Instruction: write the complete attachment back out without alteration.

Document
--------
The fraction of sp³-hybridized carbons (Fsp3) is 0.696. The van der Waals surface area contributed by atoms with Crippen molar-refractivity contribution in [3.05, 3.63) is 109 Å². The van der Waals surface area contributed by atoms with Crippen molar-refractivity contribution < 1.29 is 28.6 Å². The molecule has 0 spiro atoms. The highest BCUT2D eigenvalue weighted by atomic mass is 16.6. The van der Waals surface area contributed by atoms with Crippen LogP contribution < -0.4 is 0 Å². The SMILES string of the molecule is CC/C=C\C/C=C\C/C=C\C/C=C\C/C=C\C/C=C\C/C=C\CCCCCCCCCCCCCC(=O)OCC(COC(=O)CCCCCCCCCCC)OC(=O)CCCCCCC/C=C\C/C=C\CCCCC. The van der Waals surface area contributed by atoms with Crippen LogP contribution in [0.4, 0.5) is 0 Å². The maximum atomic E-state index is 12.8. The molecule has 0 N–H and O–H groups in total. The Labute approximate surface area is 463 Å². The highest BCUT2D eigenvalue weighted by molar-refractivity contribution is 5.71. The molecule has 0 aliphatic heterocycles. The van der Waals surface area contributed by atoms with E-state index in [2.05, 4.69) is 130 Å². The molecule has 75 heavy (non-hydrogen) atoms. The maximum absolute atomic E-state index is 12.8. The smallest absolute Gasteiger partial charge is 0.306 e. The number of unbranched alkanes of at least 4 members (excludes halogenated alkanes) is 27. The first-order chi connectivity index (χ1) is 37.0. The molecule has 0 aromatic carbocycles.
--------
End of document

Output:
The fraction of sp³-hybridized carbons (Fsp3) is 0.696. The van der Waals surface area contributed by atoms with Crippen molar-refractivity contribution in [3.05, 3.63) is 109 Å². The van der Waals surface area contributed by atoms with Crippen molar-refractivity contribution < 1.29 is 28.6 Å². The molecule has 0 spiro atoms. The highest BCUT2D eigenvalue weighted by atomic mass is 16.6. The van der Waals surface area contributed by atoms with Crippen LogP contribution < -0.4 is 0 Å². The SMILES string of the molecule is CC/C=C\C/C=C\C/C=C\C/C=C\C/C=C\C/C=C\C/C=C\CCCCCCCCCCCCCC(=O)OCC(COC(=O)CCCCCCCCCCC)OC(=O)CCCCCCC/C=C\C/C=C\CCCCC. The van der Waals surface area contributed by atoms with Crippen LogP contribution in [0.4, 0.5) is 0 Å². The maximum atomic E-state index is 12.8. The molecule has 0 N–H and O–H groups in total. The Labute approximate surface area is 463 Å². The highest BCUT2D eigenvalue weighted by molar-refractivity contribution is 5.71. The molecule has 0 aliphatic heterocycles. The van der Waals surface area contributed by atoms with E-state index in [2.05, 4.69) is 130 Å². The molecule has 75 heavy (non-hydrogen) atoms. The maximum absolute atomic E-state index is 12.8. The smallest absolute Gasteiger partial charge is 0.306 e. The number of unbranched alkanes of at least 4 members (excludes halogenated alkanes) is 27. The first-order chi connectivity index (χ1) is 37.0. The molecule has 0 aromatic carbocycles.